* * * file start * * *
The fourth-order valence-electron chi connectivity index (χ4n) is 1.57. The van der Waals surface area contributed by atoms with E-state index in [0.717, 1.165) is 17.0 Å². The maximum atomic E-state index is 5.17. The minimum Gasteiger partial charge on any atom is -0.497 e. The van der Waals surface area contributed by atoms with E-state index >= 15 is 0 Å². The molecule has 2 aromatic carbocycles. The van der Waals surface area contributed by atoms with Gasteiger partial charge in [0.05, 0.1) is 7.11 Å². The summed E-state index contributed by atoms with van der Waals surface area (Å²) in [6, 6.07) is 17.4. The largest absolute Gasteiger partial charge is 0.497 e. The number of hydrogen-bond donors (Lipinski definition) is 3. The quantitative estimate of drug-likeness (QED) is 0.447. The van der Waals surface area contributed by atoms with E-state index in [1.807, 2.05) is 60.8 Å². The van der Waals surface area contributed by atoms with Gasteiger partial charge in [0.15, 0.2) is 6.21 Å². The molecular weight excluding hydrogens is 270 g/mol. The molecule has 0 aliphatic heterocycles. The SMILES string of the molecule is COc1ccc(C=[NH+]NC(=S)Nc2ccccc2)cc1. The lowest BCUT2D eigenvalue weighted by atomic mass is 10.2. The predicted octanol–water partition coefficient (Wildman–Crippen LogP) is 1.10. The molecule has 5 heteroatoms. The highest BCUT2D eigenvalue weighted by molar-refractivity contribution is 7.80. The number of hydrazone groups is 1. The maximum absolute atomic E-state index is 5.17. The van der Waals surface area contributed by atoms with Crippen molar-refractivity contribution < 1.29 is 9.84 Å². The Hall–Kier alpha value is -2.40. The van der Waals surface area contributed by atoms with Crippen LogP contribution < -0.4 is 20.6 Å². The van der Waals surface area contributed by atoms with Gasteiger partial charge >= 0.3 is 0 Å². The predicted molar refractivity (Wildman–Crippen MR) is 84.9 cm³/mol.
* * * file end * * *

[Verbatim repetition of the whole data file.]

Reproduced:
The fourth-order valence-electron chi connectivity index (χ4n) is 1.57. The van der Waals surface area contributed by atoms with E-state index in [0.717, 1.165) is 17.0 Å². The maximum atomic E-state index is 5.17. The minimum Gasteiger partial charge on any atom is -0.497 e. The van der Waals surface area contributed by atoms with E-state index >= 15 is 0 Å². The molecule has 2 aromatic carbocycles. The van der Waals surface area contributed by atoms with Gasteiger partial charge in [0.05, 0.1) is 7.11 Å². The summed E-state index contributed by atoms with van der Waals surface area (Å²) in [6, 6.07) is 17.4. The largest absolute Gasteiger partial charge is 0.497 e. The number of hydrogen-bond donors (Lipinski definition) is 3. The quantitative estimate of drug-likeness (QED) is 0.447. The van der Waals surface area contributed by atoms with E-state index in [1.807, 2.05) is 60.8 Å². The van der Waals surface area contributed by atoms with Gasteiger partial charge in [0.15, 0.2) is 6.21 Å². The molecular weight excluding hydrogens is 270 g/mol. The molecule has 0 aliphatic heterocycles. The SMILES string of the molecule is COc1ccc(C=[NH+]NC(=S)Nc2ccccc2)cc1. The lowest BCUT2D eigenvalue weighted by atomic mass is 10.2. The predicted octanol–water partition coefficient (Wildman–Crippen LogP) is 1.10. The molecule has 5 heteroatoms. The highest BCUT2D eigenvalue weighted by molar-refractivity contribution is 7.80. The number of hydrazone groups is 1. The maximum absolute atomic E-state index is 5.17. The van der Waals surface area contributed by atoms with Crippen molar-refractivity contribution < 1.29 is 9.84 Å². The Hall–Kier alpha value is -2.40. The van der Waals surface area contributed by atoms with Crippen LogP contribution < -0.4 is 20.6 Å². The van der Waals surface area contributed by atoms with Gasteiger partial charge >= 0.3 is 0 Å². The predicted molar refractivity (Wildman–Crippen MR) is 84.9 cm³/mol.